Wednesday, November 13, 2019
Games and Books
As I think I've mentioned, we've recently started checking out board games and card games in our library. Monopoly, Trouble, Battleship, Uno -- we've got 'em all. My boss started putting together a spreadsheet for patrons listing all the games with some basic information, like how many players they need, how long they take, that kind of thing, as well as links to online videos showing how to play them.
I spent yesterday filling out that spreadsheet. You haven't lived until you've watched 40 videos about gaming. And of course some of them were terrible, so I'd have to abandon them and look for another. It made for an interesting (?) couple of hours.
The experience made me think about games my brother and I had growing up -- Life, Stratego, Battleship, Monopoly, Perfection. One of my favorite games was Masterpiece, in which players adopt invented personas (such as Roxy "Big D" Warrenson or Baron Dietrich von Oberlitzer) and bid for artworks. Some of the paintings -- reproductions of real works from the Chicago Art Institute -- would turn out to be worth far more than the player paid, while others were worthless forgeries. Does anyone remember this game? If not, here's a video about how to play it! (Honestly, I don't think we ever played it correctly. I mostly just looked at the paintings. It taught me a lot about art, and when I went to the Chicago Art Institute years later I had a great time seeing all those paintings in person.)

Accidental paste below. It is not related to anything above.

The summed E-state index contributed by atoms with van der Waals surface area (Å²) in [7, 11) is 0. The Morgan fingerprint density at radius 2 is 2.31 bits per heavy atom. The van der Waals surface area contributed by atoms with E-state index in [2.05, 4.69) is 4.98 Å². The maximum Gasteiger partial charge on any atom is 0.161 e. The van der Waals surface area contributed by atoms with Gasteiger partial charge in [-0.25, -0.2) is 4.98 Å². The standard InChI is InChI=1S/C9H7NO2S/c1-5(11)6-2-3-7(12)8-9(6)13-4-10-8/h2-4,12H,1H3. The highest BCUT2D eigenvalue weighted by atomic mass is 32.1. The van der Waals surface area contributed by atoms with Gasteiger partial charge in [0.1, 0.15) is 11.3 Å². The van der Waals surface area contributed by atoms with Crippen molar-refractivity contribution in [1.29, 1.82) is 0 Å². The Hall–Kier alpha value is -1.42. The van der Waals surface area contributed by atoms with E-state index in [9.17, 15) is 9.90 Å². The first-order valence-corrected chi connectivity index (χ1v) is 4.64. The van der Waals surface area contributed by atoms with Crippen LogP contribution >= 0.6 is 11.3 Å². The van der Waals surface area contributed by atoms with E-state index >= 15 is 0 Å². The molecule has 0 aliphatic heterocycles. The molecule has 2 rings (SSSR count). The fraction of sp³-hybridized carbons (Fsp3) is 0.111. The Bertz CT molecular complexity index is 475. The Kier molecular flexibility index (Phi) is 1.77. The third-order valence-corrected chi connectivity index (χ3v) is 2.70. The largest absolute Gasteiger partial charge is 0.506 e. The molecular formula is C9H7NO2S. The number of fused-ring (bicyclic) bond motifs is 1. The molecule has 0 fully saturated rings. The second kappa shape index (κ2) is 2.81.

We do still read books in our library, you'll be glad to know. I recently read Russell Banks' "Rule of the Bone," which I loved -- the first-person story of a sort of working-class delinquent version of Holden Caulfield.
And I just finished the third volume of Karl Ove Knausgaard's autobiographical "My Struggle" series. I was sort of dreading it, because although I really liked volume one, I was less enthusiastic about volume two (getting through it was my struggle). But I'd bought the third one already so I figured I'd see it through. Called "Boyhood Island," it turned out to be really good -- recollections of a childhood growing up in a small town on the Norwegian coast in the 1970s. Knausgaard's incredible level of detail can be annoying -- no one needs to describe a Kellogg's corn flake to me -- but I found his tales of tramping through the woods with friends and coping with his harsh father quite engrossing.
I think I might be done with Knausgaard now, though.
At the moment I'm reading "The Diary of a Bookseller" by Shaun Bythell, which I first heard about from Vivian. It's literally just that -- a day-to-day account of running a bookstore in the small Scottish community of Wigtown. It's a hoot, which proves that a good writer can make any story interesting.
(Photo: Fallen leaves in our back garden.)